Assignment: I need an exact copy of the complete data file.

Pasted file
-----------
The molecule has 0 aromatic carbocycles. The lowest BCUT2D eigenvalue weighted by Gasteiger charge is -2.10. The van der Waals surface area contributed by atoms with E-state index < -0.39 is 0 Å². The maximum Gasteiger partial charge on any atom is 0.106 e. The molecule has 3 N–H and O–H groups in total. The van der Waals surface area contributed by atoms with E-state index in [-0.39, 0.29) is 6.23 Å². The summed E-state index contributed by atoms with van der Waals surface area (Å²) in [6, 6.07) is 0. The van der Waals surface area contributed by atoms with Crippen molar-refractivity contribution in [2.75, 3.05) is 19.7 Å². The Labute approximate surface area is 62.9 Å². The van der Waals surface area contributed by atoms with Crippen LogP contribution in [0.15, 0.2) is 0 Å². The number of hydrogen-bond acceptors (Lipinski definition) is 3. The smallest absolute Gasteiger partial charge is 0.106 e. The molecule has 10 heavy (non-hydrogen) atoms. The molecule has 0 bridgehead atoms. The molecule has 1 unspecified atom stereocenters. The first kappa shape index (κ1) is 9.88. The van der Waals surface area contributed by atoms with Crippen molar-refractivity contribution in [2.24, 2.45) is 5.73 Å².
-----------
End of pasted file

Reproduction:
The molecule has 0 aromatic carbocycles. The lowest BCUT2D eigenvalue weighted by Gasteiger charge is -2.10. The van der Waals surface area contributed by atoms with E-state index < -0.39 is 0 Å². The maximum Gasteiger partial charge on any atom is 0.106 e. The molecule has 3 N–H and O–H groups in total. The van der Waals surface area contributed by atoms with E-state index in [-0.39, 0.29) is 6.23 Å². The summed E-state index contributed by atoms with van der Waals surface area (Å²) in [6, 6.07) is 0. The van der Waals surface area contributed by atoms with Crippen molar-refractivity contribution in [2.75, 3.05) is 19.7 Å². The Labute approximate surface area is 62.9 Å². The van der Waals surface area contributed by atoms with Crippen LogP contribution in [0.15, 0.2) is 0 Å². The number of hydrogen-bond acceptors (Lipinski definition) is 3. The smallest absolute Gasteiger partial charge is 0.106 e. The molecule has 10 heavy (non-hydrogen) atoms. The molecule has 0 bridgehead atoms. The molecule has 1 unspecified atom stereocenters. The first kappa shape index (κ1) is 9.88. The van der Waals surface area contributed by atoms with Crippen molar-refractivity contribution in [2.24, 2.45) is 5.73 Å².